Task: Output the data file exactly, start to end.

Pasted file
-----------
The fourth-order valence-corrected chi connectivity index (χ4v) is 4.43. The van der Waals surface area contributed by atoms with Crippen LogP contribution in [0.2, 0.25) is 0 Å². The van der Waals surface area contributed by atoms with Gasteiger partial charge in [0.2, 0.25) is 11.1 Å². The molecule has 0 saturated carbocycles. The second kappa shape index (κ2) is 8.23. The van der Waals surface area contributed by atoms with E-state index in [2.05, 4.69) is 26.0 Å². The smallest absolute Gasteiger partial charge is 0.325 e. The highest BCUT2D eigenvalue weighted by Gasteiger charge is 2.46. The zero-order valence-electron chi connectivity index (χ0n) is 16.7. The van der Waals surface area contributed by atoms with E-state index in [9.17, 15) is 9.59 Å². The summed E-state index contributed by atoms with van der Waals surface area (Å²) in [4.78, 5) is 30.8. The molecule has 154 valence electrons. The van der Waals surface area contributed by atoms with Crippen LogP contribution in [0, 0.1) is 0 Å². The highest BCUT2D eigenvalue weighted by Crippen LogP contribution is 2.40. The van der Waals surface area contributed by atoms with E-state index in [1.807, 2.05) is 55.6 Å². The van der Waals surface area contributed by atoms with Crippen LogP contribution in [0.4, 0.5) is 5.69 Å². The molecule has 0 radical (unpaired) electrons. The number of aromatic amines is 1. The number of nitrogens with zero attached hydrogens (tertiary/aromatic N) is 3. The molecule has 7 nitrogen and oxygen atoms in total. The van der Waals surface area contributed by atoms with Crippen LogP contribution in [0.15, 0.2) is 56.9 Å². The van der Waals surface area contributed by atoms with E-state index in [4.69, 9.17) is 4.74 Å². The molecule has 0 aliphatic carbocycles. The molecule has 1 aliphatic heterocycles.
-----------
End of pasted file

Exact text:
The fourth-order valence-corrected chi connectivity index (χ4v) is 4.43. The van der Waals surface area contributed by atoms with Crippen LogP contribution in [0.2, 0.25) is 0 Å². The van der Waals surface area contributed by atoms with Gasteiger partial charge in [0.2, 0.25) is 11.1 Å². The molecule has 0 saturated carbocycles. The second kappa shape index (κ2) is 8.23. The van der Waals surface area contributed by atoms with E-state index in [2.05, 4.69) is 26.0 Å². The smallest absolute Gasteiger partial charge is 0.325 e. The highest BCUT2D eigenvalue weighted by Gasteiger charge is 2.46. The zero-order valence-electron chi connectivity index (χ0n) is 16.7. The van der Waals surface area contributed by atoms with E-state index in [9.17, 15) is 9.59 Å². The summed E-state index contributed by atoms with van der Waals surface area (Å²) in [4.78, 5) is 30.8. The molecule has 154 valence electrons. The van der Waals surface area contributed by atoms with Crippen LogP contribution in [0, 0.1) is 0 Å². The highest BCUT2D eigenvalue weighted by Crippen LogP contribution is 2.40. The van der Waals surface area contributed by atoms with E-state index in [1.807, 2.05) is 55.6 Å². The van der Waals surface area contributed by atoms with Crippen LogP contribution in [0.4, 0.5) is 5.69 Å². The molecule has 0 radical (unpaired) electrons. The number of aromatic amines is 1. The number of nitrogens with zero attached hydrogens (tertiary/aromatic N) is 3. The molecule has 7 nitrogen and oxygen atoms in total. The van der Waals surface area contributed by atoms with Crippen LogP contribution in [0.15, 0.2) is 56.9 Å². The van der Waals surface area contributed by atoms with E-state index in [4.69, 9.17) is 4.74 Å². The molecule has 0 aliphatic carbocycles. The molecule has 1 aliphatic heterocycles.